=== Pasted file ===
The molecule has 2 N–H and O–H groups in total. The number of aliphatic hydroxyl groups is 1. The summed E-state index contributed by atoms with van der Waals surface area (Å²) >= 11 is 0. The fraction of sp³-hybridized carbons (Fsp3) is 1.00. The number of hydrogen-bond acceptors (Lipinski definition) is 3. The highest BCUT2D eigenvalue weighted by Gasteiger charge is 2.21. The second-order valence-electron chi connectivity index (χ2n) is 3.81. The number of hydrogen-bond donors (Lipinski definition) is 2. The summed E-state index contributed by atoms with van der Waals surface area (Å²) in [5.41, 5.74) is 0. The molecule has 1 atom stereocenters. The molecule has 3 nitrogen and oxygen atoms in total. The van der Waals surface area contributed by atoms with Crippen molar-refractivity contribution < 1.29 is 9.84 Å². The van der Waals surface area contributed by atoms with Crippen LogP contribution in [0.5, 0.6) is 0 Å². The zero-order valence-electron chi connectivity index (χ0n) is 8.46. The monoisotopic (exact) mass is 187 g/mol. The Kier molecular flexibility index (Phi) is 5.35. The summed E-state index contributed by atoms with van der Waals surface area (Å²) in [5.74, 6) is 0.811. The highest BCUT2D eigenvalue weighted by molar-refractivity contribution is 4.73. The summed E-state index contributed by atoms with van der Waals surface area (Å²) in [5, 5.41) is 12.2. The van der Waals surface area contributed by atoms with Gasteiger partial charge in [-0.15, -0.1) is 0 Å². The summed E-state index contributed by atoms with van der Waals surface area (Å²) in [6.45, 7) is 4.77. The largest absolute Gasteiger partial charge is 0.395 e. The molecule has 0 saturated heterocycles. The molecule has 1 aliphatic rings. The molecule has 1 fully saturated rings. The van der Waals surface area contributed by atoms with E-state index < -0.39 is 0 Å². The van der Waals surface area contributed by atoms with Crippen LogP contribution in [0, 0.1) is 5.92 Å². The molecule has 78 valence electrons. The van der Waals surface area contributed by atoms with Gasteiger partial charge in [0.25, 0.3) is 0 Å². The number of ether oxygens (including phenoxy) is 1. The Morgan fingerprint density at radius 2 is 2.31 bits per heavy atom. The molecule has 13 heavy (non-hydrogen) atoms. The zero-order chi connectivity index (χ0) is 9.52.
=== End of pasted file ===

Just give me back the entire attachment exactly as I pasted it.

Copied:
The molecule has 2 N–H and O–H groups in total. The number of aliphatic hydroxyl groups is 1. The summed E-state index contributed by atoms with van der Waals surface area (Å²) >= 11 is 0. The fraction of sp³-hybridized carbons (Fsp3) is 1.00. The number of hydrogen-bond acceptors (Lipinski definition) is 3. The highest BCUT2D eigenvalue weighted by Gasteiger charge is 2.21. The second-order valence-electron chi connectivity index (χ2n) is 3.81. The number of hydrogen-bond donors (Lipinski definition) is 2. The summed E-state index contributed by atoms with van der Waals surface area (Å²) in [5.41, 5.74) is 0. The molecule has 1 atom stereocenters. The molecule has 3 nitrogen and oxygen atoms in total. The van der Waals surface area contributed by atoms with Crippen molar-refractivity contribution < 1.29 is 9.84 Å². The van der Waals surface area contributed by atoms with Crippen LogP contribution in [0.5, 0.6) is 0 Å². The zero-order valence-electron chi connectivity index (χ0n) is 8.46. The monoisotopic (exact) mass is 187 g/mol. The Kier molecular flexibility index (Phi) is 5.35. The summed E-state index contributed by atoms with van der Waals surface area (Å²) in [5.74, 6) is 0.811. The highest BCUT2D eigenvalue weighted by molar-refractivity contribution is 4.73. The summed E-state index contributed by atoms with van der Waals surface area (Å²) in [5, 5.41) is 12.2. The van der Waals surface area contributed by atoms with Gasteiger partial charge in [-0.15, -0.1) is 0 Å². The summed E-state index contributed by atoms with van der Waals surface area (Å²) in [6.45, 7) is 4.77. The largest absolute Gasteiger partial charge is 0.395 e. The molecule has 0 saturated heterocycles. The molecule has 1 aliphatic rings. The molecule has 1 fully saturated rings. The van der Waals surface area contributed by atoms with E-state index < -0.39 is 0 Å². The van der Waals surface area contributed by atoms with Crippen LogP contribution in [0, 0.1) is 5.92 Å². The molecule has 78 valence electrons. The van der Waals surface area contributed by atoms with Gasteiger partial charge in [0.25, 0.3) is 0 Å². The number of ether oxygens (including phenoxy) is 1. The Morgan fingerprint density at radius 2 is 2.31 bits per heavy atom. The molecule has 13 heavy (non-hydrogen) atoms. The zero-order chi connectivity index (χ0) is 9.52.